7. GPL v3 - Admittedly, the Linux kernel is sticking with version 2, at least for the moment, but this was certainly a big event in the world of free software. The first change to the GPL in over a decade, v3 saw some significant changes off the back of Microsoft's patent claims.
  8. SCO vs Linux- I wasn't around for the start of this, I've only seen the end, but I gather this is significant. I won't go into it as I don't know much about it, but for those interested in reading more, here's a link.
  9. Loads more great Linux releases! - 2007 has been a good year in terms of steady improvement of Linux distributions. We've seen great new versions of Ubuntu, Fedora, Open SuSE and many more. Meanwhile, Windows Vista has been a crushing disappointment for many people, raising the likelihood that some of them may consider looking elsewhere for an operating system. Even the eye-candy is improving - Compiz Fusion is amazing to see, and far better than anything Vista can offer. I can't wait to see how they will continue to improve over the next few years.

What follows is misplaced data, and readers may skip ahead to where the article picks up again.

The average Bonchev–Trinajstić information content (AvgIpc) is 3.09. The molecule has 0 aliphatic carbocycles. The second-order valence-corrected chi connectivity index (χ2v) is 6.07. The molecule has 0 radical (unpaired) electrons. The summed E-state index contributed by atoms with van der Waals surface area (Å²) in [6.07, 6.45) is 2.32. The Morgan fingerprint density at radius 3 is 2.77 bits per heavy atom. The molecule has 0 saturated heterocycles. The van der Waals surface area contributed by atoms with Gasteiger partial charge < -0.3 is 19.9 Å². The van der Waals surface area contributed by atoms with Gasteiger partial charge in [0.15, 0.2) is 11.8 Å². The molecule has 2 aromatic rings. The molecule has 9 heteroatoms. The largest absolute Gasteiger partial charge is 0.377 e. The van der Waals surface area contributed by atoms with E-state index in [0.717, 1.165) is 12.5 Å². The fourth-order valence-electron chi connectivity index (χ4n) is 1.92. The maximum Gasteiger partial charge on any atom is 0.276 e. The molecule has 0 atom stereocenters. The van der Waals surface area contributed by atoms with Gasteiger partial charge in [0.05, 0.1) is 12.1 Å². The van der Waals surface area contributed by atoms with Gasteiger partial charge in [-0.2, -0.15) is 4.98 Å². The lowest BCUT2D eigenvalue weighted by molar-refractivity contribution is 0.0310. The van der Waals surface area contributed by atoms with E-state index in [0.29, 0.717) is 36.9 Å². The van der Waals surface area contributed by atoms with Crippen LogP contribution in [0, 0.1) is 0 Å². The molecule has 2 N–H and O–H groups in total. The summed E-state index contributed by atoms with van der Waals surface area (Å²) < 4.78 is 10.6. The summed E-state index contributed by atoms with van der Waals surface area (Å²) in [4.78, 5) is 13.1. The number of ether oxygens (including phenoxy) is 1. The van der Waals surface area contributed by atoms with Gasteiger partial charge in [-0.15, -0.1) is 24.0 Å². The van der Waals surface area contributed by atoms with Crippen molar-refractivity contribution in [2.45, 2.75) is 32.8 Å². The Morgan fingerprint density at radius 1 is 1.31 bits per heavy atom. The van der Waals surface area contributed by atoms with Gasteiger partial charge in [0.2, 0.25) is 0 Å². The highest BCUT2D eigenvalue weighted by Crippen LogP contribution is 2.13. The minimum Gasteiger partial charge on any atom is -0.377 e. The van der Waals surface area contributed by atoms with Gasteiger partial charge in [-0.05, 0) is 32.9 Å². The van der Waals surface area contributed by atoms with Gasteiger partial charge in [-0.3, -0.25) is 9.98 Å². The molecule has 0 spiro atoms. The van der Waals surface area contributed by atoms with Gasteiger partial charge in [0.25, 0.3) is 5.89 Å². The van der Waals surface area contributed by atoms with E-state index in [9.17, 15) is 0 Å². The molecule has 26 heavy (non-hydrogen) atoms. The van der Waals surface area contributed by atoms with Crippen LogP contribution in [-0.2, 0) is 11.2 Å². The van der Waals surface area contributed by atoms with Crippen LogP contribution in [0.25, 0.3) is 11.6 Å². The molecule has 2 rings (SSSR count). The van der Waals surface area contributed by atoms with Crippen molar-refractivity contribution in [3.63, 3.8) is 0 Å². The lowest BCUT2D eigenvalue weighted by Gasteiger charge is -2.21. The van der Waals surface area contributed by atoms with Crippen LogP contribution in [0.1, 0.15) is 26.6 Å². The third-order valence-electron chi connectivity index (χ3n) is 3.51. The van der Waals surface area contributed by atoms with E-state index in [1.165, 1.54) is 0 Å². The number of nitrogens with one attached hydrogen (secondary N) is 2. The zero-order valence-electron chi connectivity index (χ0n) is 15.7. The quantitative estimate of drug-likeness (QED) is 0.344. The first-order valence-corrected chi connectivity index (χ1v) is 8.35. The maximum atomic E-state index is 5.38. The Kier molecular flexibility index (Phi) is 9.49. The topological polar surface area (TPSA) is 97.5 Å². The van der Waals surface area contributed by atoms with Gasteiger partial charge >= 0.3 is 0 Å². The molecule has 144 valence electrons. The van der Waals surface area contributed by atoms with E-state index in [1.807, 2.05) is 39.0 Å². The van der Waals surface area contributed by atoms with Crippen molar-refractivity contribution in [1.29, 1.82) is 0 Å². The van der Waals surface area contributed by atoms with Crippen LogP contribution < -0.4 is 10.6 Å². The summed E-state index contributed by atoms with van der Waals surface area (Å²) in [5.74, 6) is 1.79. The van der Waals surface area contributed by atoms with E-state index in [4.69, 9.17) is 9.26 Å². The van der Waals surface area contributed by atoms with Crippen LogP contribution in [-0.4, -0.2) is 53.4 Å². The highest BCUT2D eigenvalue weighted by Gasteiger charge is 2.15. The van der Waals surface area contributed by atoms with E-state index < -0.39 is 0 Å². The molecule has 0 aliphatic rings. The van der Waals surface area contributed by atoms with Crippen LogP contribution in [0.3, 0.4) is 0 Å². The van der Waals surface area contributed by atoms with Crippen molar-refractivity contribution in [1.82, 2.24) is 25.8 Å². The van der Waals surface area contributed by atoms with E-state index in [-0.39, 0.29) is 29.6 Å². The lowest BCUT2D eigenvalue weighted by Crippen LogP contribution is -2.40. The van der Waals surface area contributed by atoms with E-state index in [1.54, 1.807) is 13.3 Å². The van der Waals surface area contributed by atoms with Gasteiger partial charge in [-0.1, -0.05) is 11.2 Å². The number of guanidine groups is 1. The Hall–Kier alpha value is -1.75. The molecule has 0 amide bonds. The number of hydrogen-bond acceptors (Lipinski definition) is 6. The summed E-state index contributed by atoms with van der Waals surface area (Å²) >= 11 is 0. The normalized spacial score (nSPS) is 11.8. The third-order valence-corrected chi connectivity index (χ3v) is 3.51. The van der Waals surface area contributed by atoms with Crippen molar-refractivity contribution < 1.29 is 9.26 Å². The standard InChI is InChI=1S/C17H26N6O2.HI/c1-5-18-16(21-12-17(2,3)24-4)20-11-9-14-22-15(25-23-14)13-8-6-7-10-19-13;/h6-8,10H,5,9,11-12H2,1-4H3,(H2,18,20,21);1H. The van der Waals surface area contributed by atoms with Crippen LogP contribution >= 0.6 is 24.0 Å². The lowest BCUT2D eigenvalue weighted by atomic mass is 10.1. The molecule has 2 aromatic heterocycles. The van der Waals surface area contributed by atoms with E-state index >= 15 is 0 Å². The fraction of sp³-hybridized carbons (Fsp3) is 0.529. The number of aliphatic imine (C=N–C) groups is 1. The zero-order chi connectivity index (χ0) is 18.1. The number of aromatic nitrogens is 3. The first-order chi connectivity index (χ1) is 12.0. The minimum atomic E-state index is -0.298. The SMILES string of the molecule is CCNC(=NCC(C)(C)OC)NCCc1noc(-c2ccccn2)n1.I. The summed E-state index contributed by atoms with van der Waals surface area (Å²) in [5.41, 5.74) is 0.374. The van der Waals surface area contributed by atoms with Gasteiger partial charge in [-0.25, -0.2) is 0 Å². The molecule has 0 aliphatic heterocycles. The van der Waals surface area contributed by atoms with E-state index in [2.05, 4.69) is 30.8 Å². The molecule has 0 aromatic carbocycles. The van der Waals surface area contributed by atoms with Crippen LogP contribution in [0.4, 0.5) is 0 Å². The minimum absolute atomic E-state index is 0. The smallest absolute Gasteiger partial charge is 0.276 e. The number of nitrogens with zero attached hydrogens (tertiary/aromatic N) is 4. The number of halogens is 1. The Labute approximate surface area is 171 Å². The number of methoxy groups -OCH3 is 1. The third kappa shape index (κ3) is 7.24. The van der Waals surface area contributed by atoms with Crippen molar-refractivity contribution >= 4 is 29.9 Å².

10. Increasing Linux adoption - This follows on from the previous point. I've seen many reports that Linux adoption, both commercial and by home users, is on the rise. Thanks to more user-friendly distros such as Ubuntu, Linux Mint and PCLinuxOS, Linux is now easy enough to use that it's a viable alternative to Windows. Nowadays, I think the barrier to more Linux adoption is mostly psychological, people stick with what they know and if something else works a different way they perceive it as a fault with the product. If you go into Linux expecting it to be just like Windows, you'll be disappointed. But approach it without preconceptions and you'll do just fine.
Well, that wraps it up really. As you can see, 2007 has been a very exciting year for Linux, and I'm pleased that I've been able to see it all happen.